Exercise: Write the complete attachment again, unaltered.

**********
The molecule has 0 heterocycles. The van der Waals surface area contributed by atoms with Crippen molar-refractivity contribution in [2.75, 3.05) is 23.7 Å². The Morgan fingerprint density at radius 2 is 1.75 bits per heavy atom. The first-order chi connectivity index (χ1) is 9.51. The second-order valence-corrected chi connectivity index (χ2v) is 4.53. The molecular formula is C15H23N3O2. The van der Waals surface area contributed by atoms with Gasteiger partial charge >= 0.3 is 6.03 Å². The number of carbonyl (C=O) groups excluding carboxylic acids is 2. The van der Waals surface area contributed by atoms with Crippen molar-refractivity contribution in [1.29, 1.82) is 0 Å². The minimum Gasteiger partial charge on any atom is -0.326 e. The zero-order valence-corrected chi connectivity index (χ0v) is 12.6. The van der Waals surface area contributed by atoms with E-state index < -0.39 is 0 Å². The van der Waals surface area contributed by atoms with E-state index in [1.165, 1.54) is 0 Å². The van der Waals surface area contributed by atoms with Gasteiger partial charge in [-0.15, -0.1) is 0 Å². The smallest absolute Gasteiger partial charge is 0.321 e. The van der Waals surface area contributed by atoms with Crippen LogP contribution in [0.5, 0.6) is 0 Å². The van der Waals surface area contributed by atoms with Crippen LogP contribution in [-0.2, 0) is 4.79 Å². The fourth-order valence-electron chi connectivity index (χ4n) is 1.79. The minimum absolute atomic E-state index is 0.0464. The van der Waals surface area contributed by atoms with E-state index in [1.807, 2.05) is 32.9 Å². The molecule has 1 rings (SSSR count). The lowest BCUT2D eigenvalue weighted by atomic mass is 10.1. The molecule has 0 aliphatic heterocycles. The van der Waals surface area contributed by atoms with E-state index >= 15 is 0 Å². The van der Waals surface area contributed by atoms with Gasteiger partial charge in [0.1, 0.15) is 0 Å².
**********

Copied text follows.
The molecule has 0 heterocycles. The van der Waals surface area contributed by atoms with Crippen molar-refractivity contribution in [2.75, 3.05) is 23.7 Å². The Morgan fingerprint density at radius 2 is 1.75 bits per heavy atom. The first-order chi connectivity index (χ1) is 9.51. The second-order valence-corrected chi connectivity index (χ2v) is 4.53. The molecular formula is C15H23N3O2. The van der Waals surface area contributed by atoms with Gasteiger partial charge >= 0.3 is 6.03 Å². The number of carbonyl (C=O) groups excluding carboxylic acids is 2. The van der Waals surface area contributed by atoms with Crippen molar-refractivity contribution in [1.29, 1.82) is 0 Å². The minimum Gasteiger partial charge on any atom is -0.326 e. The zero-order valence-corrected chi connectivity index (χ0v) is 12.6. The van der Waals surface area contributed by atoms with E-state index < -0.39 is 0 Å². The van der Waals surface area contributed by atoms with E-state index in [1.165, 1.54) is 0 Å². The van der Waals surface area contributed by atoms with Gasteiger partial charge in [-0.15, -0.1) is 0 Å². The smallest absolute Gasteiger partial charge is 0.321 e. The van der Waals surface area contributed by atoms with Crippen LogP contribution in [0.5, 0.6) is 0 Å². The van der Waals surface area contributed by atoms with Crippen LogP contribution in [-0.2, 0) is 4.79 Å². The fourth-order valence-electron chi connectivity index (χ4n) is 1.79. The minimum absolute atomic E-state index is 0.0464. The van der Waals surface area contributed by atoms with E-state index in [1.807, 2.05) is 32.9 Å². The molecule has 1 rings (SSSR count). The lowest BCUT2D eigenvalue weighted by atomic mass is 10.1. The molecule has 0 aliphatic heterocycles. The van der Waals surface area contributed by atoms with E-state index >= 15 is 0 Å². The van der Waals surface area contributed by atoms with Gasteiger partial charge in [0.1, 0.15) is 0 Å².